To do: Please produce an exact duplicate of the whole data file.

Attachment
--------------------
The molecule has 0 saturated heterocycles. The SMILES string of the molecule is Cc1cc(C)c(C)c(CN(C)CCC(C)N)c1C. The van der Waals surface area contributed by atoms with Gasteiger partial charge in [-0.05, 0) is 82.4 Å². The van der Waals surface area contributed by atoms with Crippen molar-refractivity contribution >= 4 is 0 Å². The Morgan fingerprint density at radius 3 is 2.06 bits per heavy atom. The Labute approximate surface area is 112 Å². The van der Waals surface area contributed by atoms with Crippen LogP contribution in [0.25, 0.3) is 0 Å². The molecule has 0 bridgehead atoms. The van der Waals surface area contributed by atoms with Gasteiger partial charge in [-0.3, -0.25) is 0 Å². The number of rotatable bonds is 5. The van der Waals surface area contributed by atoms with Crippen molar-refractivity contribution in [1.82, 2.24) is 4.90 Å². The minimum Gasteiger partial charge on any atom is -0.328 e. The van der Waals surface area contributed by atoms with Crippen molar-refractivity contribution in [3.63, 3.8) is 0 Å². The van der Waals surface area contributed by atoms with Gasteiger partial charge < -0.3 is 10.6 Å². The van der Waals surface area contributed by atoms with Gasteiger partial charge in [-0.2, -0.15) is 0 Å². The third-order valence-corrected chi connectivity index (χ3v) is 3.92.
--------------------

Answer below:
The molecule has 0 saturated heterocycles. The SMILES string of the molecule is Cc1cc(C)c(C)c(CN(C)CCC(C)N)c1C. The van der Waals surface area contributed by atoms with Gasteiger partial charge in [-0.05, 0) is 82.4 Å². The van der Waals surface area contributed by atoms with Crippen molar-refractivity contribution >= 4 is 0 Å². The Morgan fingerprint density at radius 3 is 2.06 bits per heavy atom. The Labute approximate surface area is 112 Å². The van der Waals surface area contributed by atoms with Crippen LogP contribution in [0.25, 0.3) is 0 Å². The molecule has 0 bridgehead atoms. The van der Waals surface area contributed by atoms with Gasteiger partial charge in [-0.3, -0.25) is 0 Å². The number of rotatable bonds is 5. The van der Waals surface area contributed by atoms with Crippen molar-refractivity contribution in [1.82, 2.24) is 4.90 Å². The minimum Gasteiger partial charge on any atom is -0.328 e. The van der Waals surface area contributed by atoms with Crippen molar-refractivity contribution in [3.63, 3.8) is 0 Å². The van der Waals surface area contributed by atoms with Gasteiger partial charge < -0.3 is 10.6 Å². The van der Waals surface area contributed by atoms with Gasteiger partial charge in [-0.2, -0.15) is 0 Å². The third-order valence-corrected chi connectivity index (χ3v) is 3.92.